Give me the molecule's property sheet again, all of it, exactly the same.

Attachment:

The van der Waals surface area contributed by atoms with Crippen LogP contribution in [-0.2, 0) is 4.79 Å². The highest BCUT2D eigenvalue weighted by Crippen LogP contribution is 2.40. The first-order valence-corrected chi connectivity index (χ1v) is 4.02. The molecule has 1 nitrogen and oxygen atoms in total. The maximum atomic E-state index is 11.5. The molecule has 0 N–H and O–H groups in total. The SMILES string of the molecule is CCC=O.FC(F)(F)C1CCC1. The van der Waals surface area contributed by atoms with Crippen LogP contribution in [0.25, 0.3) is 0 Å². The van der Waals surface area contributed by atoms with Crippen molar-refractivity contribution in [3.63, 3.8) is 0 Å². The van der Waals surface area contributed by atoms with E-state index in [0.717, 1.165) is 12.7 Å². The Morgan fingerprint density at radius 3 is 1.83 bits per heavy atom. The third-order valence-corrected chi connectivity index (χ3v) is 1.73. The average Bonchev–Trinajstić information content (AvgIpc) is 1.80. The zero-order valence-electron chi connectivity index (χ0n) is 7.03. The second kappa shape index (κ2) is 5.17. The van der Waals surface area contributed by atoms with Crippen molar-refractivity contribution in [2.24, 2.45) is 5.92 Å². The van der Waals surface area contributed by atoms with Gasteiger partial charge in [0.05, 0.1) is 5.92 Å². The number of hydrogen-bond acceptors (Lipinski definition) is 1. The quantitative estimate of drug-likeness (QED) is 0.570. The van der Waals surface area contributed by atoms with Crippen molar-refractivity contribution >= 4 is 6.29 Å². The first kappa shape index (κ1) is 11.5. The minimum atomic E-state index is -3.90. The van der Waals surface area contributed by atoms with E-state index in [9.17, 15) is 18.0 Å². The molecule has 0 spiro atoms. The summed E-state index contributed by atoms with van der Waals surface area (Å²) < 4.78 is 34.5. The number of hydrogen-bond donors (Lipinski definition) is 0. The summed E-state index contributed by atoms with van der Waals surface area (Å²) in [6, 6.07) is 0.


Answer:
The van der Waals surface area contributed by atoms with Crippen LogP contribution in [-0.2, 0) is 4.79 Å². The highest BCUT2D eigenvalue weighted by Crippen LogP contribution is 2.40. The first-order valence-corrected chi connectivity index (χ1v) is 4.02. The molecule has 1 nitrogen and oxygen atoms in total. The maximum atomic E-state index is 11.5. The molecule has 0 N–H and O–H groups in total. The SMILES string of the molecule is CCC=O.FC(F)(F)C1CCC1. The van der Waals surface area contributed by atoms with Crippen LogP contribution in [0.25, 0.3) is 0 Å². The van der Waals surface area contributed by atoms with Crippen molar-refractivity contribution in [3.63, 3.8) is 0 Å². The van der Waals surface area contributed by atoms with E-state index in [0.717, 1.165) is 12.7 Å². The Morgan fingerprint density at radius 3 is 1.83 bits per heavy atom. The third-order valence-corrected chi connectivity index (χ3v) is 1.73. The average Bonchev–Trinajstić information content (AvgIpc) is 1.80. The zero-order valence-electron chi connectivity index (χ0n) is 7.03. The second kappa shape index (κ2) is 5.17. The van der Waals surface area contributed by atoms with Crippen molar-refractivity contribution in [2.24, 2.45) is 5.92 Å². The van der Waals surface area contributed by atoms with Gasteiger partial charge in [0.05, 0.1) is 5.92 Å². The number of hydrogen-bond acceptors (Lipinski definition) is 1. The quantitative estimate of drug-likeness (QED) is 0.570. The van der Waals surface area contributed by atoms with Crippen molar-refractivity contribution >= 4 is 6.29 Å². The first kappa shape index (κ1) is 11.5. The minimum atomic E-state index is -3.90. The van der Waals surface area contributed by atoms with E-state index in [9.17, 15) is 18.0 Å². The molecule has 0 spiro atoms. The summed E-state index contributed by atoms with van der Waals surface area (Å²) < 4.78 is 34.5. The number of hydrogen-bond donors (Lipinski definition) is 0. The summed E-state index contributed by atoms with van der Waals surface area (Å²) in [6, 6.07) is 0.